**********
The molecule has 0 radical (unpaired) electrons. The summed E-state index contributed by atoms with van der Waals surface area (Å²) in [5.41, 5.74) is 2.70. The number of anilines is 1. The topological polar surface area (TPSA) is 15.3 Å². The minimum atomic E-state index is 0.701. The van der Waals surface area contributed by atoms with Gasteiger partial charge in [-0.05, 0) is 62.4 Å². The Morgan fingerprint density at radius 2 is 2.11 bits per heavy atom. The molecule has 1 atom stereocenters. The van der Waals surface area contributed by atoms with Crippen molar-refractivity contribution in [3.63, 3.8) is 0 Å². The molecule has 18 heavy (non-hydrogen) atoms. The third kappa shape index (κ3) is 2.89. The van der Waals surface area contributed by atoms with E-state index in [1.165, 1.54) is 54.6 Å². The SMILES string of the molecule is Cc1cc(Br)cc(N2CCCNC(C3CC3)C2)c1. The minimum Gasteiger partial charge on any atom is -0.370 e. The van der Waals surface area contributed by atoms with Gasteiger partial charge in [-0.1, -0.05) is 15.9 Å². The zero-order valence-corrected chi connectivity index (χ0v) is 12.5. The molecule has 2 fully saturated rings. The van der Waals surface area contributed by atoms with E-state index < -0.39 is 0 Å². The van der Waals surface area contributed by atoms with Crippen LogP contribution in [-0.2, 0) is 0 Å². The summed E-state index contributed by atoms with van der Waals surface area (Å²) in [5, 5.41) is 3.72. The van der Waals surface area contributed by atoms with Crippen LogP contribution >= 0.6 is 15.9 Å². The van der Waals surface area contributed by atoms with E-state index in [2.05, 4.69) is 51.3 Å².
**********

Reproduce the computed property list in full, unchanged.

The molecule has 0 radical (unpaired) electrons. The summed E-state index contributed by atoms with van der Waals surface area (Å²) in [5.41, 5.74) is 2.70. The number of anilines is 1. The topological polar surface area (TPSA) is 15.3 Å². The minimum atomic E-state index is 0.701. The van der Waals surface area contributed by atoms with Gasteiger partial charge in [-0.05, 0) is 62.4 Å². The Morgan fingerprint density at radius 2 is 2.11 bits per heavy atom. The molecule has 1 atom stereocenters. The van der Waals surface area contributed by atoms with Crippen molar-refractivity contribution in [3.63, 3.8) is 0 Å². The molecule has 18 heavy (non-hydrogen) atoms. The third kappa shape index (κ3) is 2.89. The van der Waals surface area contributed by atoms with E-state index in [1.165, 1.54) is 54.6 Å². The SMILES string of the molecule is Cc1cc(Br)cc(N2CCCNC(C3CC3)C2)c1. The minimum Gasteiger partial charge on any atom is -0.370 e. The van der Waals surface area contributed by atoms with Gasteiger partial charge in [-0.1, -0.05) is 15.9 Å². The zero-order valence-corrected chi connectivity index (χ0v) is 12.5. The molecule has 2 fully saturated rings. The van der Waals surface area contributed by atoms with E-state index < -0.39 is 0 Å². The van der Waals surface area contributed by atoms with Crippen LogP contribution in [-0.2, 0) is 0 Å². The summed E-state index contributed by atoms with van der Waals surface area (Å²) in [5, 5.41) is 3.72. The van der Waals surface area contributed by atoms with Crippen LogP contribution >= 0.6 is 15.9 Å². The van der Waals surface area contributed by atoms with E-state index in [2.05, 4.69) is 51.3 Å².